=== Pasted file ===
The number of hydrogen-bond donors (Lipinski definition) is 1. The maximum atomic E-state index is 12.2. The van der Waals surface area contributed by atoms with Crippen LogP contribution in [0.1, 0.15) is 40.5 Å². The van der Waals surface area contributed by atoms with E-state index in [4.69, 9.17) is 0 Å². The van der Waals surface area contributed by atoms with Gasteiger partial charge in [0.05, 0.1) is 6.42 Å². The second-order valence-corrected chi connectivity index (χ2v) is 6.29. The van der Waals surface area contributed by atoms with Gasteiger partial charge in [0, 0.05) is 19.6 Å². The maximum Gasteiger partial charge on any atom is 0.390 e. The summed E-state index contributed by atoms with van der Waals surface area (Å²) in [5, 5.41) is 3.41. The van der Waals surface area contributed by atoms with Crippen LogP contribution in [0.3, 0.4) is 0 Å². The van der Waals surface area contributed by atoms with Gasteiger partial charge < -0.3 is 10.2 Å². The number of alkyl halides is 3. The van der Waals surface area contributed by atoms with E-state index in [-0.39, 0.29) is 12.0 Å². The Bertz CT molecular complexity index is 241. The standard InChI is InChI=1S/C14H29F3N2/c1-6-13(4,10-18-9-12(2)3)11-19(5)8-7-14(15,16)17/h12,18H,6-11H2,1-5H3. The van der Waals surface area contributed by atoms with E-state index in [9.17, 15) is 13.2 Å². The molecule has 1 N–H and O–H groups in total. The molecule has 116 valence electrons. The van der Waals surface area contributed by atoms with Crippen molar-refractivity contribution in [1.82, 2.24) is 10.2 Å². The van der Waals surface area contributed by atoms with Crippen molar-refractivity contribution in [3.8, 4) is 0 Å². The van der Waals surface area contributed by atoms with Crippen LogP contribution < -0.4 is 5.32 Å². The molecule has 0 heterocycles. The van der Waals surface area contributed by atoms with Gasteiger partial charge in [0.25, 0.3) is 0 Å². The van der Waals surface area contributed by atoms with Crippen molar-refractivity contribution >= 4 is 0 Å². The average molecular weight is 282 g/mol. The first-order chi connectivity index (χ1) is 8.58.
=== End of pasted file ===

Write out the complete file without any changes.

The number of hydrogen-bond donors (Lipinski definition) is 1. The maximum atomic E-state index is 12.2. The van der Waals surface area contributed by atoms with Crippen LogP contribution in [0.1, 0.15) is 40.5 Å². The van der Waals surface area contributed by atoms with E-state index in [4.69, 9.17) is 0 Å². The van der Waals surface area contributed by atoms with Gasteiger partial charge in [0.05, 0.1) is 6.42 Å². The second-order valence-corrected chi connectivity index (χ2v) is 6.29. The van der Waals surface area contributed by atoms with Gasteiger partial charge in [0, 0.05) is 19.6 Å². The maximum Gasteiger partial charge on any atom is 0.390 e. The summed E-state index contributed by atoms with van der Waals surface area (Å²) in [5, 5.41) is 3.41. The van der Waals surface area contributed by atoms with Crippen LogP contribution in [0.3, 0.4) is 0 Å². The van der Waals surface area contributed by atoms with Gasteiger partial charge < -0.3 is 10.2 Å². The number of alkyl halides is 3. The van der Waals surface area contributed by atoms with E-state index in [-0.39, 0.29) is 12.0 Å². The Bertz CT molecular complexity index is 241. The standard InChI is InChI=1S/C14H29F3N2/c1-6-13(4,10-18-9-12(2)3)11-19(5)8-7-14(15,16)17/h12,18H,6-11H2,1-5H3. The van der Waals surface area contributed by atoms with E-state index in [9.17, 15) is 13.2 Å². The molecule has 1 N–H and O–H groups in total. The molecule has 116 valence electrons. The van der Waals surface area contributed by atoms with Crippen molar-refractivity contribution in [1.82, 2.24) is 10.2 Å². The van der Waals surface area contributed by atoms with Crippen molar-refractivity contribution in [3.8, 4) is 0 Å². The van der Waals surface area contributed by atoms with Crippen LogP contribution < -0.4 is 5.32 Å². The molecule has 0 heterocycles. The van der Waals surface area contributed by atoms with Gasteiger partial charge in [0.25, 0.3) is 0 Å². The van der Waals surface area contributed by atoms with Crippen molar-refractivity contribution >= 4 is 0 Å². The average molecular weight is 282 g/mol. The first-order chi connectivity index (χ1) is 8.58.